It has been said that Dylan did for popular music what Einstein did for physics; and since 1996, Bob Dylan has been nominated every year for the Nobel Prize in Literature, a nomination roundly seconded by increasing numbers of poets and professors. Many hold him to be one of the greatest poets the English language has ever enjoyed; others point to his achievement in bringing lyrical and literary consciousness to millions of listeners who would be unlikely to read a volume of verse. The scope and seriousness of Dylan scholarship now approaches that devoted to many canonical literary figures, and he has inspired generations of artists across the planet. After President Obama recently presented him with the United States’ highest honor, many have hoped the Swedish Academy would follow suit. There are dissenting voices among Dylan admirers, who hold his work to be sufficiently unique as to make a Nobel Prize superfluous; others have argued that while Dylan may not need the Nobel Prize, the Nobel Prize needs Dylan. All this is reason enough to reflect on 50 years of ever-surprising work.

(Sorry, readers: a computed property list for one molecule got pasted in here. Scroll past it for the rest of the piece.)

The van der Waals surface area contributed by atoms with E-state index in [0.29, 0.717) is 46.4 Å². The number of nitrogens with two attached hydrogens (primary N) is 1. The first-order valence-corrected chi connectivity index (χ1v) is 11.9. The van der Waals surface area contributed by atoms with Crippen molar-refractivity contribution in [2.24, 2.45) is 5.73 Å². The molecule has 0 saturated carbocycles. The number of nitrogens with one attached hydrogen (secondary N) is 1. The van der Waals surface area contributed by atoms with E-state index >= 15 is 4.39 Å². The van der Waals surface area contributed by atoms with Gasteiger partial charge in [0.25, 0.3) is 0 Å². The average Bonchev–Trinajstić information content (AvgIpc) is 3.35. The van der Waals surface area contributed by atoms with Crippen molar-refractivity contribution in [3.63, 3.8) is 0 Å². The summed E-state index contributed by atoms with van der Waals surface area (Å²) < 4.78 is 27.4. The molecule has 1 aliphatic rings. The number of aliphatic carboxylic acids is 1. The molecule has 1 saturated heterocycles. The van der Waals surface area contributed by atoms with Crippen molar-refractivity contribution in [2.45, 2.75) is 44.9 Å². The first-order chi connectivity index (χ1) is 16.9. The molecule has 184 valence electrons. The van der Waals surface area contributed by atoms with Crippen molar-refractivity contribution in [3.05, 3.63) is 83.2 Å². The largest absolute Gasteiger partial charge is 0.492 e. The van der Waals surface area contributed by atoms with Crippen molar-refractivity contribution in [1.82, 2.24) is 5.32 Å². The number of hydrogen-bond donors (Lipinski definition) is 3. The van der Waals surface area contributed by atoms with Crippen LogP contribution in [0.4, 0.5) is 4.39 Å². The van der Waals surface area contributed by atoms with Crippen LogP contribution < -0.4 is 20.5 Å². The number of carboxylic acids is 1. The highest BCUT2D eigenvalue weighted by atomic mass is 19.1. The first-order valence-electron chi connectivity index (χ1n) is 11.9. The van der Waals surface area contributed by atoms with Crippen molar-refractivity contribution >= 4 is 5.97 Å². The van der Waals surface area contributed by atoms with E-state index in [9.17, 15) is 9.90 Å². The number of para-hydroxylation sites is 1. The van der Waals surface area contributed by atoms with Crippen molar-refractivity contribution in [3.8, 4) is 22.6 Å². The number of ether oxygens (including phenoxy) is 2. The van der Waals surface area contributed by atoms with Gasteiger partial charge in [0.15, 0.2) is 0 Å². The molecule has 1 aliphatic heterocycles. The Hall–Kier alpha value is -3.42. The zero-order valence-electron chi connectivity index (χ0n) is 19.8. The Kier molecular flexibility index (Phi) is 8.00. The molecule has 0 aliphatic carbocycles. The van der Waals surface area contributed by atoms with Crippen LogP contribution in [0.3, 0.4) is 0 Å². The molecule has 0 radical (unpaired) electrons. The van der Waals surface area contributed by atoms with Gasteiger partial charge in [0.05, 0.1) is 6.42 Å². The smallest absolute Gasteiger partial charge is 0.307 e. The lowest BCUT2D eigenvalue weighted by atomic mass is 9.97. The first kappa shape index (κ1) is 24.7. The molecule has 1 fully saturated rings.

Participants: Daniel Cohn-Bendit, Frankfurt/Main; Michelle Engert, München; Michael Gray, Sainte Dode; Clinton Heylin, Somerset; Stephen Scobie, Victoria; Sean Wilentz, Princeton
Music: Wenzel, Berlin
Brochure Dylan (dt./engl.)
The speech by Daniel Cohn-Bendit and the concert by Wenzel will take place at Einsteinhaus, Am Waldrand 15‐17, 14548 Caputh